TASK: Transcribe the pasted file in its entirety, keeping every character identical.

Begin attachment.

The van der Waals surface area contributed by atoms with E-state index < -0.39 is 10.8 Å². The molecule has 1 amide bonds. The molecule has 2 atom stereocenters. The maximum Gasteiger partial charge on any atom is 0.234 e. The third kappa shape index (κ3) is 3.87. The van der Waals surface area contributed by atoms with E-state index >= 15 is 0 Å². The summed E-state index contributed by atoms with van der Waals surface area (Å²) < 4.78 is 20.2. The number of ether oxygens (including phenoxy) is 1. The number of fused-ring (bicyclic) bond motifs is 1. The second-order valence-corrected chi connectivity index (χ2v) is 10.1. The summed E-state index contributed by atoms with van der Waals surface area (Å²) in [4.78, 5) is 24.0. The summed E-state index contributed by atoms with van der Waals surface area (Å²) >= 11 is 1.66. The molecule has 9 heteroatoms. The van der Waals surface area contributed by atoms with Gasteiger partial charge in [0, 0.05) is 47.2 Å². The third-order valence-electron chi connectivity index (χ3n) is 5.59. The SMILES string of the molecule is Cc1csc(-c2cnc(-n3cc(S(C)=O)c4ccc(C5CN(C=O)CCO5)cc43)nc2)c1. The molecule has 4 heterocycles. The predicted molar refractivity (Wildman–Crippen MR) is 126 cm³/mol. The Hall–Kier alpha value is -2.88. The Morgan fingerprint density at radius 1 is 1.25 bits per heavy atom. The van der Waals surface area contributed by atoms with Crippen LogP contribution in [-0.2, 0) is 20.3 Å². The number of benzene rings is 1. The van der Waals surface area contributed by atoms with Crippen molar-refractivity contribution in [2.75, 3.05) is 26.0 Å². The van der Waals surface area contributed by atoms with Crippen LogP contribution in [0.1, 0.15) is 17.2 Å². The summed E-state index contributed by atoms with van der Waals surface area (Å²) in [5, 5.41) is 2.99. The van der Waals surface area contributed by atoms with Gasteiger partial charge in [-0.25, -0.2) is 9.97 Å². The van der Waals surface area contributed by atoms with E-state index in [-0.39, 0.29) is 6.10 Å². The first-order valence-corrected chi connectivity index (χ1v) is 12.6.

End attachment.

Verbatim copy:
The van der Waals surface area contributed by atoms with E-state index < -0.39 is 10.8 Å². The molecule has 1 amide bonds. The molecule has 2 atom stereocenters. The maximum Gasteiger partial charge on any atom is 0.234 e. The third kappa shape index (κ3) is 3.87. The van der Waals surface area contributed by atoms with E-state index >= 15 is 0 Å². The summed E-state index contributed by atoms with van der Waals surface area (Å²) < 4.78 is 20.2. The number of ether oxygens (including phenoxy) is 1. The number of fused-ring (bicyclic) bond motifs is 1. The second-order valence-corrected chi connectivity index (χ2v) is 10.1. The summed E-state index contributed by atoms with van der Waals surface area (Å²) in [4.78, 5) is 24.0. The summed E-state index contributed by atoms with van der Waals surface area (Å²) >= 11 is 1.66. The molecule has 9 heteroatoms. The van der Waals surface area contributed by atoms with Gasteiger partial charge in [0, 0.05) is 47.2 Å². The third-order valence-electron chi connectivity index (χ3n) is 5.59. The SMILES string of the molecule is Cc1csc(-c2cnc(-n3cc(S(C)=O)c4ccc(C5CN(C=O)CCO5)cc43)nc2)c1. The molecule has 4 heterocycles. The predicted molar refractivity (Wildman–Crippen MR) is 126 cm³/mol. The Hall–Kier alpha value is -2.88. The Morgan fingerprint density at radius 1 is 1.25 bits per heavy atom. The van der Waals surface area contributed by atoms with Crippen LogP contribution in [-0.2, 0) is 20.3 Å². The number of benzene rings is 1. The van der Waals surface area contributed by atoms with Crippen molar-refractivity contribution in [2.75, 3.05) is 26.0 Å². The van der Waals surface area contributed by atoms with Crippen LogP contribution in [0.1, 0.15) is 17.2 Å². The summed E-state index contributed by atoms with van der Waals surface area (Å²) in [5, 5.41) is 2.99. The van der Waals surface area contributed by atoms with Gasteiger partial charge in [-0.25, -0.2) is 9.97 Å². The van der Waals surface area contributed by atoms with E-state index in [-0.39, 0.29) is 6.10 Å². The first-order valence-corrected chi connectivity index (χ1v) is 12.6.